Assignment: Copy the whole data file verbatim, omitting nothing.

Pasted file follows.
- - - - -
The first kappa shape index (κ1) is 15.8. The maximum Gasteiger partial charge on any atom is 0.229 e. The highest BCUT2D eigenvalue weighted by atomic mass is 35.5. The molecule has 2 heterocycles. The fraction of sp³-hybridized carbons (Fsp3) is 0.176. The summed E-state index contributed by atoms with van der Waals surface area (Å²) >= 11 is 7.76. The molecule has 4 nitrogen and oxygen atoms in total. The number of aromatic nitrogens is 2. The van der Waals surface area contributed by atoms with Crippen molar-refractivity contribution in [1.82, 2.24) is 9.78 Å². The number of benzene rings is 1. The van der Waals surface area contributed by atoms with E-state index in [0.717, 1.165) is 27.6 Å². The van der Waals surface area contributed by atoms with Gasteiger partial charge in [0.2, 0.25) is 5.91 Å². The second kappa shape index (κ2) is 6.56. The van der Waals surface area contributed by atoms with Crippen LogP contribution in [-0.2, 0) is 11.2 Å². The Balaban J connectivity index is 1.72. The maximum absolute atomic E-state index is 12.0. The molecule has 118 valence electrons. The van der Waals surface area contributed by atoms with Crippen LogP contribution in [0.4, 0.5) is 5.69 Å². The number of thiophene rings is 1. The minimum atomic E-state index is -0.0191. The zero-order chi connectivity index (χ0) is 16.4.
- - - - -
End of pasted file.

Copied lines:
The first kappa shape index (κ1) is 15.8. The maximum Gasteiger partial charge on any atom is 0.229 e. The highest BCUT2D eigenvalue weighted by atomic mass is 35.5. The molecule has 2 heterocycles. The fraction of sp³-hybridized carbons (Fsp3) is 0.176. The summed E-state index contributed by atoms with van der Waals surface area (Å²) >= 11 is 7.76. The molecule has 4 nitrogen and oxygen atoms in total. The number of aromatic nitrogens is 2. The van der Waals surface area contributed by atoms with Crippen molar-refractivity contribution in [1.82, 2.24) is 9.78 Å². The number of benzene rings is 1. The van der Waals surface area contributed by atoms with E-state index in [0.717, 1.165) is 27.6 Å². The van der Waals surface area contributed by atoms with Gasteiger partial charge in [0.2, 0.25) is 5.91 Å². The second kappa shape index (κ2) is 6.56. The van der Waals surface area contributed by atoms with Crippen LogP contribution in [-0.2, 0) is 11.2 Å². The Balaban J connectivity index is 1.72. The maximum absolute atomic E-state index is 12.0. The molecule has 118 valence electrons. The van der Waals surface area contributed by atoms with Crippen LogP contribution in [0.4, 0.5) is 5.69 Å². The number of thiophene rings is 1. The minimum atomic E-state index is -0.0191. The zero-order chi connectivity index (χ0) is 16.4.